Vancouver Mayor McEnerny-Ogle details ‘upside potential’ in his State of the City address

The past few years have been marked by economic strains, social unrest and obstacles posed by the COVID-19 pandemic.

On a hopeful note, Vancouver Mayor Anne McEnerny-Ogle highlighted the city’s recovery and plans for future resilience during the annual State of the City Address.

The speech premiered on Clark/Vancouver Television and the city’s various social media accounts. The mayor appeared in front of a fireplace as she relayed the city’s 2021 initiatives to those who tuned in; she has addressed issues ranging from community safety to affordable housing to city development.

In McEnerny-Ogle’s speech, she shared notes of optimism as Vancouver emerged from the second year of the COVID-19 pandemic. She thanked government employees, volunteers and the public for their perseverance amid the struggles presented throughout the year.

“Yet through it all, we have come together as a community to meet these demands in large part,” she said. “Our successful collaboration has given us even more reason to focus on the inspiration, hope and positive potential that 2022 holds for us.”

At the start of the speech, McEnerny-Ogle focused on Vancouver’s partnership with Clark County Public Health to administer more than 40,000 vaccinations in 2021. She highlighted the city’s progress in providing stability during an uncertain time and said claimed that 2022 was an opportunity to develop his recovery.

Community Safety

To increase police accountability, the Vancouver Police Department has launched the development of its police camera program, which is expected to be cemented this year. Public outcry over four Vancouver police shootings in a matter of weeks in 2019 has prompted a call for transparency.

Adopting the camera program was among the Police Executive Research Forum’s 84 recommendations to improve the department’s culture and policies regarding the use of force. Of the recommendations, 74 have been implemented.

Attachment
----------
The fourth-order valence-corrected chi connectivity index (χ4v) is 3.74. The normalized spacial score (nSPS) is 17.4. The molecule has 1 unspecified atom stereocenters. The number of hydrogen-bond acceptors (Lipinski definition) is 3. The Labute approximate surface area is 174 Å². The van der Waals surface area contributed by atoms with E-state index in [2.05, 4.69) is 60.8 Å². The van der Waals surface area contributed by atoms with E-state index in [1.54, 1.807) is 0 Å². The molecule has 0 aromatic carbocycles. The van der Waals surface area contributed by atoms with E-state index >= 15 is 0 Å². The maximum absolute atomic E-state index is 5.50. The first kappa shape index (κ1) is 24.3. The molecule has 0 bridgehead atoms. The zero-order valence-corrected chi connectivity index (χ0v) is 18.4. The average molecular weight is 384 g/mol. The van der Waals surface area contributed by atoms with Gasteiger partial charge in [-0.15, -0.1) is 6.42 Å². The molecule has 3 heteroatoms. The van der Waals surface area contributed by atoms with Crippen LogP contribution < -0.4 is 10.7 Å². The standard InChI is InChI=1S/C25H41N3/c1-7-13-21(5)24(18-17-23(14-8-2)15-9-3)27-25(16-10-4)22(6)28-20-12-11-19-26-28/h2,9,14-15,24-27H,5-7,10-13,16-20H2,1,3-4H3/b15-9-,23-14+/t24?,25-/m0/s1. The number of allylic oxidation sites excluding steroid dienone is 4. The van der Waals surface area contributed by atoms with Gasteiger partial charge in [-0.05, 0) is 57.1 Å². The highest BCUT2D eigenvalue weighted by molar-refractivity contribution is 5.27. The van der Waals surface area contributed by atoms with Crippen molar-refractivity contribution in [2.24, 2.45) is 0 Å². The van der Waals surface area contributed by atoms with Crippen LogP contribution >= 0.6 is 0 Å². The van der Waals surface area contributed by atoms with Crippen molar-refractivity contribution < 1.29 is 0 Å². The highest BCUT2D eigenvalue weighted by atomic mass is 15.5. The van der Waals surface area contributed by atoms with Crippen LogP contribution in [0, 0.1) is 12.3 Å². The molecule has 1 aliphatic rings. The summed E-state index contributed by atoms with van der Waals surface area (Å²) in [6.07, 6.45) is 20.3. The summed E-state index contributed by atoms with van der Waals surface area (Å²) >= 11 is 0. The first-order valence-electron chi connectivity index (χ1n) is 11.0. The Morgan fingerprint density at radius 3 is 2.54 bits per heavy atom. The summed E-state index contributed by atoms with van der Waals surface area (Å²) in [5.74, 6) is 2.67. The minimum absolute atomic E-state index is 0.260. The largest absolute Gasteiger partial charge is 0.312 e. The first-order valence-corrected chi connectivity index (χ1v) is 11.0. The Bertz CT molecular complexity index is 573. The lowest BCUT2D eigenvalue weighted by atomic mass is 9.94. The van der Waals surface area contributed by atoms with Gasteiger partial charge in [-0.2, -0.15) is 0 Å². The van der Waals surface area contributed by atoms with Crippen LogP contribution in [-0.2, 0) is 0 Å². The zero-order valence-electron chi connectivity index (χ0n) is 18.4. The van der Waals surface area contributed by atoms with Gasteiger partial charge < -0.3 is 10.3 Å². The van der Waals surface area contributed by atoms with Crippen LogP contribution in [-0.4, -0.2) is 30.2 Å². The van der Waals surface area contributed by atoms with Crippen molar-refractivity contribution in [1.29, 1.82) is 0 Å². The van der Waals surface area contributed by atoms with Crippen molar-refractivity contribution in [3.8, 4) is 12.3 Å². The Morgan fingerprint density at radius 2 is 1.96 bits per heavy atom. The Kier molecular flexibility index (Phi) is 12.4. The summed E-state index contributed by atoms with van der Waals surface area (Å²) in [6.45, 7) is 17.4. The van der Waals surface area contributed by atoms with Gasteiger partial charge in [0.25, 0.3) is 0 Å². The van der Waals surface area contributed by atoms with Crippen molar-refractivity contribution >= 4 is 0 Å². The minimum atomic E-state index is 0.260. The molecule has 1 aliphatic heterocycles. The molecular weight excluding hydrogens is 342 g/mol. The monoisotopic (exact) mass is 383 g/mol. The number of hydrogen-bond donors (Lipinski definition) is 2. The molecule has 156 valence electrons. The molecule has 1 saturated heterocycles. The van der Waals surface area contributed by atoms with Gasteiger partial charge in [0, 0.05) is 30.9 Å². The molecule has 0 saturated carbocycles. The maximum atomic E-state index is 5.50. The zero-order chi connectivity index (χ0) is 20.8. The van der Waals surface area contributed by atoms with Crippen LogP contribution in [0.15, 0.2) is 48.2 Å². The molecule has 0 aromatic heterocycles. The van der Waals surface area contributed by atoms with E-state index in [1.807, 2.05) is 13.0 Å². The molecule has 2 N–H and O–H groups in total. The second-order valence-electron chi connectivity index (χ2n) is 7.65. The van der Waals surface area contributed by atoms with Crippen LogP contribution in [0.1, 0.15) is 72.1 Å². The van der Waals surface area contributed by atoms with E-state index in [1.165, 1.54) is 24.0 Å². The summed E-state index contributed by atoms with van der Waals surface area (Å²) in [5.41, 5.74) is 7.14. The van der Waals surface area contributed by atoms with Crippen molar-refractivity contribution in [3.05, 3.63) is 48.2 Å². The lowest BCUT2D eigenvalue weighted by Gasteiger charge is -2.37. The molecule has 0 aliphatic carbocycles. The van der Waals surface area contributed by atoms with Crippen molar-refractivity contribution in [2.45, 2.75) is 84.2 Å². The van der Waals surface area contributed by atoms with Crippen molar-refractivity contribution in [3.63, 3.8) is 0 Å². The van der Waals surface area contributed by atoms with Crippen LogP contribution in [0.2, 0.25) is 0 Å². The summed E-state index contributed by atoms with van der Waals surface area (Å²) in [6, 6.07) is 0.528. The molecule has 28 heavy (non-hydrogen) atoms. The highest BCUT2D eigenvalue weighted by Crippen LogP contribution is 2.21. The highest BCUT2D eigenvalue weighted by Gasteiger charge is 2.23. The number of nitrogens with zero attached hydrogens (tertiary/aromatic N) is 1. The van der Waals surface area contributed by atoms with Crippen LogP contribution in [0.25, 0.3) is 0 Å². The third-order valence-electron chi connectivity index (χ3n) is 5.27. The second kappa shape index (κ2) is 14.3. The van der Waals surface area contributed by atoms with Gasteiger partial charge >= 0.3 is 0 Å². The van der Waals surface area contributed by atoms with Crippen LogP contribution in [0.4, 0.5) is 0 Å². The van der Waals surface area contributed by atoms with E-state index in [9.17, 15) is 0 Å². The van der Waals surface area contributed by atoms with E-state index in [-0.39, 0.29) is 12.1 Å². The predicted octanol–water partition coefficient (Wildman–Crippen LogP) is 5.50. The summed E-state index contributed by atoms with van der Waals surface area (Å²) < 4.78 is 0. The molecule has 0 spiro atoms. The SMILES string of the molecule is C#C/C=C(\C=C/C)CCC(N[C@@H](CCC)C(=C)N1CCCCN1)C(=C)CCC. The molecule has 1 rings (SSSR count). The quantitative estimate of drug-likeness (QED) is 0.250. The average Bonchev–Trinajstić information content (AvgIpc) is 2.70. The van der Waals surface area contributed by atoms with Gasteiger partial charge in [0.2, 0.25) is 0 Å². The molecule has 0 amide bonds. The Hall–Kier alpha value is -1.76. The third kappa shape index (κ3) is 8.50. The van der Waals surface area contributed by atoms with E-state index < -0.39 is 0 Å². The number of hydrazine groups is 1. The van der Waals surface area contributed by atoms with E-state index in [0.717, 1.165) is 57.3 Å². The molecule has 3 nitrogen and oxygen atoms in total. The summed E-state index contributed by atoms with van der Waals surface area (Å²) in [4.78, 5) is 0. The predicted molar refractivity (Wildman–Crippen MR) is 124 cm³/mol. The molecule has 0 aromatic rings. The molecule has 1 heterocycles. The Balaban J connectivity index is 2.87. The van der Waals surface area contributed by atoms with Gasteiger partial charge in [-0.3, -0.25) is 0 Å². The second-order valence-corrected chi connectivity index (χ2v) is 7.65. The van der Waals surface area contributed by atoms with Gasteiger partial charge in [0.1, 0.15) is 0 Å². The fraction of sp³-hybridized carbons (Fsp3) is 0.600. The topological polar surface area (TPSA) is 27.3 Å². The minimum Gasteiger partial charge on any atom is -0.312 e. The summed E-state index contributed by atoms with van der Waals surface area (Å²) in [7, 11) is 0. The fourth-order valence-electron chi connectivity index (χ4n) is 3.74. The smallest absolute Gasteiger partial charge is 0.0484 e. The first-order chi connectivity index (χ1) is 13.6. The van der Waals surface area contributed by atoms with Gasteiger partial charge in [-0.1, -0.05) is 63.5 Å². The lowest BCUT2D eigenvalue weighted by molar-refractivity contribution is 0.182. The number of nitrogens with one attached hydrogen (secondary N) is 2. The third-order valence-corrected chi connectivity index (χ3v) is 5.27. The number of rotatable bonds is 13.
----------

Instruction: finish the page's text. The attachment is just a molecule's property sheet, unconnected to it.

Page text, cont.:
“The camera program — which will improve transparency, facilitate investigations and hold police and criminals accountable — is also part of our city’s broader response to the resounding calls for police reform,” McEnerny-Ogle said. .

In the area of ​​fire safety, the mayor said passing Proposal 2 will improve the fire department’s emergency services by funding more fire stations, equipment, facility construction and seismic modernization. The measure created a property tax tool to generate about $15 million per year.

Affordable housing, homelessness

The Vancouver Affordable Housing Fund, launched in 2017, has distributed nearly $30 million to boost housing for low-income people. In 2021, the fund helped create 308 new affordable housing units and helped 72 shelter beds, but McEnerny-Ogle said more needs to be done to make Vancouver more livable.

The city’s first Safe Stay community opened in December, paving the way for more outdoor venues to be set up. Each community is run by a local non-profit organization 24/7 and provides 20 modular shelters for people trying to solve their homelessness problem. City staff plans to have three Safe Stay Communities in Vancouver.

Climate plans

As science suggests that the effects of climate change will continue to worsen in years to come, cities have made plans to reduce the amount of damage the trend will inflict.

“We have ambitious goals that aspire to put us ahead of other major metropolitan cities in the challenge of achieving carbon neutrality,” McEnerny-Ogle said.

According to Vancouver’s climate action plan, the city still intends to pursue its ambitious goal of achieving carbon neutrality by 2040 – a goal that exceeds those set by cities that are strongholds for environmental efforts. , like Seattle. The plan outlines goals to incorporate environmentally responsible efforts into the development of future structural projects, such as the Interstate Bridge Replacement Program.

In his speech, the mayor also drew attention to what awaits us in terms of city development and economic growth.

The State of the City address can be viewed on CVTV.org or on Vancouver social media. Details of how local and state taxes have been used in the community can be found in the 2021 Annual Report.

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